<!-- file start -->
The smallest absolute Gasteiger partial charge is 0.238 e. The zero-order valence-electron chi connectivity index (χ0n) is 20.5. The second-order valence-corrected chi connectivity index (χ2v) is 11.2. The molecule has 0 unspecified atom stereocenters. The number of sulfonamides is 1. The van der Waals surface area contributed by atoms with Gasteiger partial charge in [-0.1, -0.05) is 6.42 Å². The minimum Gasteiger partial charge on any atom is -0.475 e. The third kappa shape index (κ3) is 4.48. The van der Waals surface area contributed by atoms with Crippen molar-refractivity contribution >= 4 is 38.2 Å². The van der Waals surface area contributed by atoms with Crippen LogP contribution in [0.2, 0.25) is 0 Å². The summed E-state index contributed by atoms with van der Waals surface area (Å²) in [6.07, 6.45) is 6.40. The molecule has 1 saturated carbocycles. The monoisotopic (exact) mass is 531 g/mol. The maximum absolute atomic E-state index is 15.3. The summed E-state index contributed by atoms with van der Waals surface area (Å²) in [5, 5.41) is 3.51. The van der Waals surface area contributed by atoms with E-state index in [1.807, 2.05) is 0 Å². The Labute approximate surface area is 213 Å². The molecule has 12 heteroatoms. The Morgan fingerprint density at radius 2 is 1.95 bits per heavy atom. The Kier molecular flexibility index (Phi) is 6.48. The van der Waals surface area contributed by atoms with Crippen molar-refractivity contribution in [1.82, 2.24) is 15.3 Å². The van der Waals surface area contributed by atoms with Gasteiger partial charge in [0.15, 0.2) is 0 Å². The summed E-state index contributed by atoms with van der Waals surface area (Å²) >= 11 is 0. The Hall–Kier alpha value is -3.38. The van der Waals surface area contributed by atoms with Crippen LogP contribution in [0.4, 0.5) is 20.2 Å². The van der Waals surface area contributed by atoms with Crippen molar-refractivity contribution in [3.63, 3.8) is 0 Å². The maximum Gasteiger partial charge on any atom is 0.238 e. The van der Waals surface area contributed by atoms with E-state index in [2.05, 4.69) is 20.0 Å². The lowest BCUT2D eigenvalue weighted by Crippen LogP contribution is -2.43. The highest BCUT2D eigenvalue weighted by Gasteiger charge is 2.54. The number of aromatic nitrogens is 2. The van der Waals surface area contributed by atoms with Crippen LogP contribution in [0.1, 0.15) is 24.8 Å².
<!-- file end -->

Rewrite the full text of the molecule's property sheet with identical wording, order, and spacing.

The smallest absolute Gasteiger partial charge is 0.238 e. The zero-order valence-electron chi connectivity index (χ0n) is 20.5. The second-order valence-corrected chi connectivity index (χ2v) is 11.2. The molecule has 0 unspecified atom stereocenters. The number of sulfonamides is 1. The van der Waals surface area contributed by atoms with Gasteiger partial charge in [-0.1, -0.05) is 6.42 Å². The minimum Gasteiger partial charge on any atom is -0.475 e. The third kappa shape index (κ3) is 4.48. The van der Waals surface area contributed by atoms with Crippen molar-refractivity contribution >= 4 is 38.2 Å². The van der Waals surface area contributed by atoms with Crippen LogP contribution in [0.2, 0.25) is 0 Å². The summed E-state index contributed by atoms with van der Waals surface area (Å²) in [6.07, 6.45) is 6.40. The molecule has 1 saturated carbocycles. The monoisotopic (exact) mass is 531 g/mol. The maximum absolute atomic E-state index is 15.3. The summed E-state index contributed by atoms with van der Waals surface area (Å²) in [5, 5.41) is 3.51. The van der Waals surface area contributed by atoms with E-state index in [1.807, 2.05) is 0 Å². The Labute approximate surface area is 213 Å². The molecule has 12 heteroatoms. The Morgan fingerprint density at radius 2 is 1.95 bits per heavy atom. The Kier molecular flexibility index (Phi) is 6.48. The van der Waals surface area contributed by atoms with Crippen molar-refractivity contribution in [1.82, 2.24) is 15.3 Å². The van der Waals surface area contributed by atoms with Gasteiger partial charge in [0.15, 0.2) is 0 Å². The summed E-state index contributed by atoms with van der Waals surface area (Å²) >= 11 is 0. The Hall–Kier alpha value is -3.38. The van der Waals surface area contributed by atoms with Crippen LogP contribution in [0.4, 0.5) is 20.2 Å². The van der Waals surface area contributed by atoms with Crippen molar-refractivity contribution in [3.63, 3.8) is 0 Å². The maximum Gasteiger partial charge on any atom is 0.238 e. The van der Waals surface area contributed by atoms with E-state index in [2.05, 4.69) is 20.0 Å². The lowest BCUT2D eigenvalue weighted by Crippen LogP contribution is -2.43. The highest BCUT2D eigenvalue weighted by Gasteiger charge is 2.54. The number of aromatic nitrogens is 2. The van der Waals surface area contributed by atoms with Crippen LogP contribution in [0.1, 0.15) is 24.8 Å².